Sunday, December 12, 2010

The Discovery Channel on TIGHAR and Amelia Earhart

So, what did I think of the Discovery show? Well, I thought it was by far the best TV portrait yet of our project, and generally represented it fairly. And I wasn’t as put off by the re-creations as I thought I’d be (Discovery at one point wanted US to do re-creations while in the field; we politely declined, having other things to do).

I do have two beefs:

First, I think it was too bad they made it so much The Ric Gillespie Show. That’s not because Ric doesn’t merit the exposure, and it’s not to say that he didn’t take his lumps. Nor is it to deny that Ric is the one who’s made the project go, all these years, or that he’s the central figure in the search. But one thing that really makes the project special is what producer/videographer Mark Smith calls its “Hive Mind” – the Earhart Project Advisory Council (EPAC), a free-wheeling group of experts and generalists who debate, argue, plan, scheme, critique, and in many ways both power and direct the research. Yes, several of us EPACers were shown doing our things – Kar Burns, Bob Brandenburg, Jeff Glickman, me – and it obviously would have been impossible to crowd everyone in, but some representation of the EPAC as corporate entity would have made the portrayal of the project more accurate. As would an occasional glimpse of the other scholars who’ve contributed their efforts, in and out of EPAC – my generous neighbor Tony Mucciardi and his mids at the U.S. Naval Academy doing materials analysis, Taylor Keen of the University of Maryland doing ground-penetrating radar and dendrochronology, Sharyn Jones at the University of Alabama analyzing the fish bones, Dave Wheeler introducing us to Kite Aerial Photography (KAP)….. As would some representation of the way some of us -- notably Randy Jacobson and Reed Riddle, occasionally I --  beat up on Ric, and dispute his take on things.  Again, I know they couldn’t crowd everybody in, and the purpose of the show wasn’t to give everybody credit, but I think some portrayal of the interactive, collaborative nature of the research would have better informed the public about how such research is done, and better served TIGHAR as a research organization, than did presenting the thing as Ric Gillespie’s personal quest. Even though, on one level, that’s what it is.

Second, there’s the &^%$*&^% “smoking gun.” They trimmed the debate between Ric and me about smoking guns versus the preponderance of evidence (which I recall as being rather truncated anyhow) to the point of being meaningless, and made me seem as fixated as Ric is on finding the hot pistol. I’m not, and think it’s really unwise and unhelpful to keep pandering to the simpleminded about this. Maybe there’s a smoking gun to be found, probably there’s not, but what people ought to learn from our work is a little bit about how science (particularly a science like archaeology) is done. Particularly in a field like archaeology, smoking guns are rarely found, and the success or failure of a piece of research seldom if ever turns on finding one. Only a fool, I’d argue, would base research on the hope of finding a smoking gun, and we try, if not always with success, not to be fools.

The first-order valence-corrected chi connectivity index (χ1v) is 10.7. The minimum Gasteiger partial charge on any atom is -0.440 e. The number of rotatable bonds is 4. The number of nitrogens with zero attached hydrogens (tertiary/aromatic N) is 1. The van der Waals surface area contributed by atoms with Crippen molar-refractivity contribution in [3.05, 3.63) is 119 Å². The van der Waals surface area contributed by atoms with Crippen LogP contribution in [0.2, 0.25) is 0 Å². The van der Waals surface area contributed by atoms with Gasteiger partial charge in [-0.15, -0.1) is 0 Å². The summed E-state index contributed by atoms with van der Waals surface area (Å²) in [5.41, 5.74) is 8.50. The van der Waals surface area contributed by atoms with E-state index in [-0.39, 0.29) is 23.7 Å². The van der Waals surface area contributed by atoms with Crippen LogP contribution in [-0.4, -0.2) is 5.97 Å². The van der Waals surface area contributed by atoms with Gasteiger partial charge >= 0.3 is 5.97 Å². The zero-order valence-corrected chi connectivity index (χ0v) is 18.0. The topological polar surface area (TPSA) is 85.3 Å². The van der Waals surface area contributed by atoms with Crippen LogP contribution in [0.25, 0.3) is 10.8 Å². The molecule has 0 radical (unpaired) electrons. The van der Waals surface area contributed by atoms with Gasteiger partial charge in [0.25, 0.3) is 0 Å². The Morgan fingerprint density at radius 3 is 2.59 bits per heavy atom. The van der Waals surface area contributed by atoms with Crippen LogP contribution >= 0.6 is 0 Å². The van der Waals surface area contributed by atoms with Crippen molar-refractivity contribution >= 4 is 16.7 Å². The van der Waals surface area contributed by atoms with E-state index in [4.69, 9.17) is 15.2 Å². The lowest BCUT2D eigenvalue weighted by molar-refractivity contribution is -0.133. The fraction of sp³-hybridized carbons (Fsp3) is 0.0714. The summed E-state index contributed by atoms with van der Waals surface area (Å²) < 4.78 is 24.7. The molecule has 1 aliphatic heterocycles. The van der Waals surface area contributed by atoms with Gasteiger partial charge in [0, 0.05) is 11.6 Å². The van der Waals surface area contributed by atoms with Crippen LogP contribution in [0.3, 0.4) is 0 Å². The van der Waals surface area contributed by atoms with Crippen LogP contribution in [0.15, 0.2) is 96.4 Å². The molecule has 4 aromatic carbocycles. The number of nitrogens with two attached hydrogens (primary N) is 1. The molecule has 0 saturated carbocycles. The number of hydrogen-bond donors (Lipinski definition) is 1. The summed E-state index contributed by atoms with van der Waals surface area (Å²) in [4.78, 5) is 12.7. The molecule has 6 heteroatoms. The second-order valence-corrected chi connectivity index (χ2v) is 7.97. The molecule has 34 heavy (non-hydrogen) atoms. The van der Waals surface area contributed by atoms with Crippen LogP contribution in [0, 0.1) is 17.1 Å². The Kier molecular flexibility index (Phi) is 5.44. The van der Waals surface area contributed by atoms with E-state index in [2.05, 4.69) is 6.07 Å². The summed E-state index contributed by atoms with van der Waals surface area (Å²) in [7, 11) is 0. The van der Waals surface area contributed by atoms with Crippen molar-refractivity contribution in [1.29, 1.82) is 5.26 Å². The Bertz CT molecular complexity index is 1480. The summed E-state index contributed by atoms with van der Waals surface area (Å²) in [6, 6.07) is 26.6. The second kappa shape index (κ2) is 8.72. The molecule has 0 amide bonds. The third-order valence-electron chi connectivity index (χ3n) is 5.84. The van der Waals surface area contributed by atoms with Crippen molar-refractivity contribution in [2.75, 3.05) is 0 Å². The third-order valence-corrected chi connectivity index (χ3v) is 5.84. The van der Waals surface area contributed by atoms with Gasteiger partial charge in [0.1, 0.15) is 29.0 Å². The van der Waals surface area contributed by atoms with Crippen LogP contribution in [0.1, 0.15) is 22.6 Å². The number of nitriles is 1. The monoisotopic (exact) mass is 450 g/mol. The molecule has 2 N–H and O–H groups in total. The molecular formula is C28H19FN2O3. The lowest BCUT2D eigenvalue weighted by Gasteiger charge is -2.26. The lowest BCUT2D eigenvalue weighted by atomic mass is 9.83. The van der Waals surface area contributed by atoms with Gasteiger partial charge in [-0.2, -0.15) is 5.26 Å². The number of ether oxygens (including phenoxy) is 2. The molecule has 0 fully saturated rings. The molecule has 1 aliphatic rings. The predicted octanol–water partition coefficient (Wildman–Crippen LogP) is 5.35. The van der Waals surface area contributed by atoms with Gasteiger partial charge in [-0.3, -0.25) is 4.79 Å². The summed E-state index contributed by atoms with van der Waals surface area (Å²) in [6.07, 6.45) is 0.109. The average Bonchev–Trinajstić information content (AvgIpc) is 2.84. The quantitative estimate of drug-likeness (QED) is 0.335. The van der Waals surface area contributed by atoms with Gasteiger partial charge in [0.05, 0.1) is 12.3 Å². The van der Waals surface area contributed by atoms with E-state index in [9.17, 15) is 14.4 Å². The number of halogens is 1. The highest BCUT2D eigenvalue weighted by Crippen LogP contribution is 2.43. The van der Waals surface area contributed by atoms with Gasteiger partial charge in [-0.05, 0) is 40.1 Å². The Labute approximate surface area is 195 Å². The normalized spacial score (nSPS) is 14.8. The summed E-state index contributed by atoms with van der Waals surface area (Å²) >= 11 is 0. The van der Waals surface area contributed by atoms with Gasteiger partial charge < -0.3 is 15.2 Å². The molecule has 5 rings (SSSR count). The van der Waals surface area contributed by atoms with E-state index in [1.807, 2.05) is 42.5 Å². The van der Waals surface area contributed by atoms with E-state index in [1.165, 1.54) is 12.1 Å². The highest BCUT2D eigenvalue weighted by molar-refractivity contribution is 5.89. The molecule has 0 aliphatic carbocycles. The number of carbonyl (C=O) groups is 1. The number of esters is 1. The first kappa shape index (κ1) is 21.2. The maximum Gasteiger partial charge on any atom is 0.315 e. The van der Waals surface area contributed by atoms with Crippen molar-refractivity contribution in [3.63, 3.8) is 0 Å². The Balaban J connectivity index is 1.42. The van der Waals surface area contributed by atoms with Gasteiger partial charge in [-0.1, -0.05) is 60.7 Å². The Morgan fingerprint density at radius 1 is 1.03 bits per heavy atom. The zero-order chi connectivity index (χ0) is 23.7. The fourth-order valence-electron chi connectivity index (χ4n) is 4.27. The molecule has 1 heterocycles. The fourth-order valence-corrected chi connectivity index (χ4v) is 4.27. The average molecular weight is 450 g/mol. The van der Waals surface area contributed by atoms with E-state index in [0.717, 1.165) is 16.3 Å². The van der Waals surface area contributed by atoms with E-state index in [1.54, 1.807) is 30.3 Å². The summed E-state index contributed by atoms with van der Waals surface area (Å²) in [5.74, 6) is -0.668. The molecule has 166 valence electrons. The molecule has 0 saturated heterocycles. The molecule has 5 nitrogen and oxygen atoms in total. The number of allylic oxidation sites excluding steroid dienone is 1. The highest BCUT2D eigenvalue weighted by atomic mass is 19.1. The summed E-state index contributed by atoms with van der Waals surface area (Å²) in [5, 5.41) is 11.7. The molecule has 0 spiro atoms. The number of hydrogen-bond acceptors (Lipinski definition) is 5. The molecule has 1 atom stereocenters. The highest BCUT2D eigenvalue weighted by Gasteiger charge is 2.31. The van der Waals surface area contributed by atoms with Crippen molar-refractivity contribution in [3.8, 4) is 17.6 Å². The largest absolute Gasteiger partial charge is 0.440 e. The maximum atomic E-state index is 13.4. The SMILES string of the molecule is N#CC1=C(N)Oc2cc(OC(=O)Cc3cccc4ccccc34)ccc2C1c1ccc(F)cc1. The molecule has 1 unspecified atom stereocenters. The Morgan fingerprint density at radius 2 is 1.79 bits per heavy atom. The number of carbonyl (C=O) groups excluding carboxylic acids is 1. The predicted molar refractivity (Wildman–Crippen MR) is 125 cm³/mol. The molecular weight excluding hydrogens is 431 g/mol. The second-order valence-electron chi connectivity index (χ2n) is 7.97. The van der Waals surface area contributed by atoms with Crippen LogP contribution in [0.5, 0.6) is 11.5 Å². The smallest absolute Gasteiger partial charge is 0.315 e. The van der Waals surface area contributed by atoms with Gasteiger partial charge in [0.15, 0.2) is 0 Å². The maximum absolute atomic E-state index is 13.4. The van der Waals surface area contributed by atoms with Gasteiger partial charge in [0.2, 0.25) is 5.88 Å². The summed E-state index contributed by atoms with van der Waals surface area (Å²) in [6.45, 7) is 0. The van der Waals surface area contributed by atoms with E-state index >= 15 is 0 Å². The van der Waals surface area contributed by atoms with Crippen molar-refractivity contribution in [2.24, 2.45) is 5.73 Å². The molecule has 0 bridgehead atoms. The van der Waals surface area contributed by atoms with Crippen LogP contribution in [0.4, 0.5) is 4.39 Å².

With those caveats, I thought it was a good show. It’ll be interesting to see what its results are in terms of public interest.


  1. Tom, I generally agree with your overview. THere certainly lots of other people involved. As I said elewhere, we now have far too much material to cover in only two hours. For the general public, this show far exceeds the average attention span already.

    I guess I was bored with the "smoking gun" discussion years ago. WE know that isn't how archaeology works, but we also know that it will take a shovel to the side of the head to convince the infidels (that is, the non-believers). So, good job, Discovery Channel!

  2. Tom, it was nice to see you working in the field. TV, particularly "reality TV" which this is being shown as, will fixate on personalities - building up heroes, and making the most of disagreements and controversies.

    Maybe if they had footage of you flinging f-bombs at Ric, they'd show that. But 'hive mentality' and consensus isn't sexy enough for TV.

    I disagree about the smoking gun. It seemed that they fairly set the expectation that a smoking gun isn't likely to be found and that it's about the amount of evidence and the quality of it.

    But it is a "CSI" influenced audience, and they want DNA, or something I read (was it in your book Tom?); a watch with an engraving "To Fred from all your pals at Pam Am" :-)

  3. In terms of public interest, I thought the show was very informative. I've always been interested in the Amelia Earhart disappearance "mystery", I feel that the TIGHAR group has proved with a preponderance of evidence what happened to Amelia and Ted Noonan. I do hope a "smoking gun" is finally discovered, just to quiet the critics of TIGHAR.


    Pilot error due to any one of a number of factors: fatigue, poor radio communication ( every message as general as can be- absolutely no specifics whatsoever), perhaps even panic.
    The Navigator: Not on his game in the final four hours of flight.

    Reef Landing: "I don't think so"

    Someone please get back to Angela (above) and tell her none of the presentation contained "evidence", and that it was Ted Noonan's twin brother Fred who was navigating........... Mon Dieu!!! And they're allowed to vote no less !!

  5. 7cca -- So what if it was pilot error, or if Fred wasn't on his game? The question remains, what happened to them. And telling Angela that the show presented no evidence doesn't make it so; in fact, it did present evidence -- equivocal evidence certainly, but evidence nonetheless.